I wish I had a way to measure the response, but the description that seems most fitting is that they are natural sounding. Good recordings sound great, with lots of space and detail, while bad recordings still sound good and are enjoyable to listen too. The low-level detail retrieval is impressive, and brings forth all the small background noises that make live recordings so special.

    I tried swapping the pads (with and without dust covers) and settled on the set with dust covers because of the extra protection offered. I didn’t really notice a large enough diff. to go without them.


    Headphone Comparisons:

    At the moment I have a few sets of headphones, only one of them was in stock config for my testing. My lineup for most of the testing were the LCD-2 Pre-fazor, Pre21 LCD-X (fazors removed with caldera pads) and ETA Genesis v2 tuning. I have a set of YH-3s that I should dig out, but I have not included them as a part of this write up.

    The YH-100 mod falls somewhere between the LCD-2 and LCD-X in signature. It is tuned warm, has plenty of detail and a good slam. The LCD2 is smoother and presents with a darker tone, while the LCD X is brighter and airier sounding. The KH100 mod is a bit narrower in stage and does not have the same verticality as the LCDs, likely due to the smaller driver size, but for being closed backs they extend beyond the ears nicely.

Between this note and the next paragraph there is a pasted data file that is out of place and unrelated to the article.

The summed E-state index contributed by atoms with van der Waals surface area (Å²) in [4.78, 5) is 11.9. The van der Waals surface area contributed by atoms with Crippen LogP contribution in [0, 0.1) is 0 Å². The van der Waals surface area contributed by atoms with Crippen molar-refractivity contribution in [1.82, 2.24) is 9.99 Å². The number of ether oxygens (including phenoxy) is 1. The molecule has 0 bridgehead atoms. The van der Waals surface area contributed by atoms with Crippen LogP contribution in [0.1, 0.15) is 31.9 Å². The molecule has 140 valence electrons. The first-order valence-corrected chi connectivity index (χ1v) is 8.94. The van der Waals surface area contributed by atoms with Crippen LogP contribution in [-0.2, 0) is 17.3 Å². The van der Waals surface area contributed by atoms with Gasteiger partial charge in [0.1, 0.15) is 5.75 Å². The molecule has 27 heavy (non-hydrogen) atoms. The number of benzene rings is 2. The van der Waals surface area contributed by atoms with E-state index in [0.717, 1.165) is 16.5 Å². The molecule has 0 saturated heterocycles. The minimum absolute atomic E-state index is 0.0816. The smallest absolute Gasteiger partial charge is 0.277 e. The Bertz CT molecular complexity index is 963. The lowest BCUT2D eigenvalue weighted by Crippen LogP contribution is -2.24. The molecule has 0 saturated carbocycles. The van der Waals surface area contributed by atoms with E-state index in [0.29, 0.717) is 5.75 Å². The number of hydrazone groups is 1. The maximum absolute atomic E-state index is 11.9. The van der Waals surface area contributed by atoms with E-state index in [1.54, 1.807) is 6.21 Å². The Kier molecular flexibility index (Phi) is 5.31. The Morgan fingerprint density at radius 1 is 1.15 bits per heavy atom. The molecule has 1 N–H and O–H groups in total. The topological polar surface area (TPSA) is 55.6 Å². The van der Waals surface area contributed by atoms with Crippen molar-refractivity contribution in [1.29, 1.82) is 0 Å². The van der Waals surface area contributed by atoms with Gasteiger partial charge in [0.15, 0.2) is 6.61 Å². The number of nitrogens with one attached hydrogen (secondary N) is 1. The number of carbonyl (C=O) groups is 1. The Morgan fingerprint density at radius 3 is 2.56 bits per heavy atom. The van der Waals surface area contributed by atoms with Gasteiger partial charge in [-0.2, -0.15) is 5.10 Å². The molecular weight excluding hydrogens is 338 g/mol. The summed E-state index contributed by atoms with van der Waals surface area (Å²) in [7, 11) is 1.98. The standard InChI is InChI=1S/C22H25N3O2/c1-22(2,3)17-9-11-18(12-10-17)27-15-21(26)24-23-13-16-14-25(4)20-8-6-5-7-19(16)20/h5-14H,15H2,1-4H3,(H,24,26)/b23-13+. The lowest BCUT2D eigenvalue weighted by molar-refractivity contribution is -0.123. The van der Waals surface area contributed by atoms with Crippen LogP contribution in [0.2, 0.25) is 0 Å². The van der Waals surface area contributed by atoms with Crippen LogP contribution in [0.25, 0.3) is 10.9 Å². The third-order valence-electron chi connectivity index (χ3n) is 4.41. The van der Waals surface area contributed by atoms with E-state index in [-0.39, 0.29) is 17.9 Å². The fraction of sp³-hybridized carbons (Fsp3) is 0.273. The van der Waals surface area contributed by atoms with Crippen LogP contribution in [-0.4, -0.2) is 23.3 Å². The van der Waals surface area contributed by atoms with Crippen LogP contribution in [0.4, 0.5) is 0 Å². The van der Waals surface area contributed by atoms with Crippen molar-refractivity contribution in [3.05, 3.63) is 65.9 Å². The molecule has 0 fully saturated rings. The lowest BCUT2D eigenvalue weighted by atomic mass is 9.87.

With the original pair I tested, I had an HD580 to compare directly, and they were very similar in a lot of ways but had more low end. This new version reminds me of a better HD600 or even 650 given that they are on the warmer side of things. I owned a HD600 multiple times and love how natural it sounds, but I would pick up the KH100 mod over it at this point. The mod maintains that natural tonality yet leans towards the Focal Clear type dynamics. The driver is fast and controlled and just plain enjoyable. Hard to believe the driver is 50 years old.


    Amp Pairings: Amps are being fed by a Unison Gungnir MB A2 (direct chip outputs)